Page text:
Waste Management Phoenix Open: Moore of the same

Ryan Moore is playing the best golf of his career
Ryan Moore is playing the best golf of his career

Dave Tindall brings us his analysis and tips for this week's PGA Tour event - the Waste Management Phoenix Open in Arizona...


"Despite being one of the Tour's more introverted players, Moore relishes playing in front of the huge, noisy crowds which make this event so unique. Back in 2013, he said: 'I love this event, I really do.'"

Each-way terms: ¼ odds, 5 places


Main Bet: Back Ryan Moore e/w @ 28/1

After a brilliant amateur career, great things were expected of Ryan Moore when he turned pro.

He was slow to come to the boil though and the added complication of injuries and swing adjustments meant he only managed a single victory in his first seven years in the pro ranks.

But the titles have started coming now and he's posted a PGA Tour win in four of the last five seasons.

At 34, he's now playing the most consistent golf of his career and 2016 was his best season, a win at the John Deere Classic helping him earn a captain's pick and make a hugely impressive Ryder Cup debut.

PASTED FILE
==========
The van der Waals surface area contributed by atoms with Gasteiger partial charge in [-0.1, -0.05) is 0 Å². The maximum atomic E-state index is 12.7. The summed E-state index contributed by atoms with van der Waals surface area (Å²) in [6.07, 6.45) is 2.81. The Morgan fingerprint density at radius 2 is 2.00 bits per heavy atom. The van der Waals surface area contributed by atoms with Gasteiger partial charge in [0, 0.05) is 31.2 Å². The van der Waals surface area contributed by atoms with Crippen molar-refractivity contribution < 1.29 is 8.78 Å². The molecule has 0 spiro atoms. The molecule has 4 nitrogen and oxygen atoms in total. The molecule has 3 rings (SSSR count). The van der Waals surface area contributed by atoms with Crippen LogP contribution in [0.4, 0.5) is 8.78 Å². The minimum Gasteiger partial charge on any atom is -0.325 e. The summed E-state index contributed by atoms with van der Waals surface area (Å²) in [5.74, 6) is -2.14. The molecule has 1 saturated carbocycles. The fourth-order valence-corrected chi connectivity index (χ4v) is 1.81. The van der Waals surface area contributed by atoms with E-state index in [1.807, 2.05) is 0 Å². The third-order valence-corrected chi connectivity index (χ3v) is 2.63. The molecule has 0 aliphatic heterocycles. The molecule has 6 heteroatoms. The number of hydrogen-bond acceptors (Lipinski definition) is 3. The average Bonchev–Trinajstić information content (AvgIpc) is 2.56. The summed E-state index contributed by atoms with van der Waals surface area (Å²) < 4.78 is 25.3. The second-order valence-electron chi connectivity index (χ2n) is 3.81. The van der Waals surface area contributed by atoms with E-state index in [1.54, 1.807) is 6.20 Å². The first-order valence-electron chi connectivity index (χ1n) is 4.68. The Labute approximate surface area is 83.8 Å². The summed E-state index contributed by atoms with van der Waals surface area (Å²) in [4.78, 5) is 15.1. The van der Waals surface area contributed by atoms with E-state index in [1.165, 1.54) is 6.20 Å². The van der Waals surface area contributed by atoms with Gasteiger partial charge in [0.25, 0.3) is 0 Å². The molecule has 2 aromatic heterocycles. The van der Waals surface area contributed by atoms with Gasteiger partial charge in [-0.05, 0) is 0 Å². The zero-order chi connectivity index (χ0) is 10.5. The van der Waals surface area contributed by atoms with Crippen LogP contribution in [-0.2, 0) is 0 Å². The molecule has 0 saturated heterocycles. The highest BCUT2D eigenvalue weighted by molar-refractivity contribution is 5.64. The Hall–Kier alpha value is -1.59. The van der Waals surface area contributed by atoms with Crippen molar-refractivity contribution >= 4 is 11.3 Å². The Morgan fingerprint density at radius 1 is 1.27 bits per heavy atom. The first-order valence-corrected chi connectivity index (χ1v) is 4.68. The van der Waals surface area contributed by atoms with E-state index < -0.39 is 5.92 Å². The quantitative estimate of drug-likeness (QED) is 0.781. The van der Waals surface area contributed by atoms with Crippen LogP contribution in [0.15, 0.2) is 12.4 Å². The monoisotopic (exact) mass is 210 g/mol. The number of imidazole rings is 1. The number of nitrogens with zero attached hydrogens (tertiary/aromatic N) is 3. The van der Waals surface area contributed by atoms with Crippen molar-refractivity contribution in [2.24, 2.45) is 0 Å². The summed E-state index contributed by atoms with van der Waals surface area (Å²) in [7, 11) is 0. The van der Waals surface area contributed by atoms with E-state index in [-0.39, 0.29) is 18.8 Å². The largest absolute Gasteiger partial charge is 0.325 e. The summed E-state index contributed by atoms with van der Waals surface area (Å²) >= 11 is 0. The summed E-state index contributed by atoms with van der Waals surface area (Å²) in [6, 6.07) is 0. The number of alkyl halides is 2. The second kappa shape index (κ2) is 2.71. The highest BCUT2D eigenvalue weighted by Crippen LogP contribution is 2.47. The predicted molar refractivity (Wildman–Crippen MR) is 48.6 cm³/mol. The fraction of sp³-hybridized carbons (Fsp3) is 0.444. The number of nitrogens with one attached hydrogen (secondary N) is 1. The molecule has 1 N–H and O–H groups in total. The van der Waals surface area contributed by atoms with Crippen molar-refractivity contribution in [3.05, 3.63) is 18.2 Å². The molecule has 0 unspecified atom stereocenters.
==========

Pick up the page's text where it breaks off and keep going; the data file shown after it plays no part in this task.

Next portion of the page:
He'd ended the 2016 season by finishing runner-up to an inspired Rory McIlroy in the Tour Championship and that was his third top 10 in the FedEx Cup playoffs.

Moore followed that with 17-23-15 in the Fall season events and then kicked off 2017 with a top three in the SBS Tournament of Champions in Hawaii, finishing 6th for Greens In Regulation and 1st in Scrambling.

Quite simply, if there's a suitable course, he's worth following right now.

TPC Scottsdale definitely falls into that category as it's one where he's racked up three top six finishes and a further three top 20s in his last eight visits. His last four appearances show 11-17-6-4.

As a Vegas resident, who won the Justin Timberlake Shriners Hospitals for Children Open there in 2012, he's very at home in the desert.

Despite being one of the Tour's more introverted players, Moore relishes playing in front of the huge, noisy crowds which make this event so unique.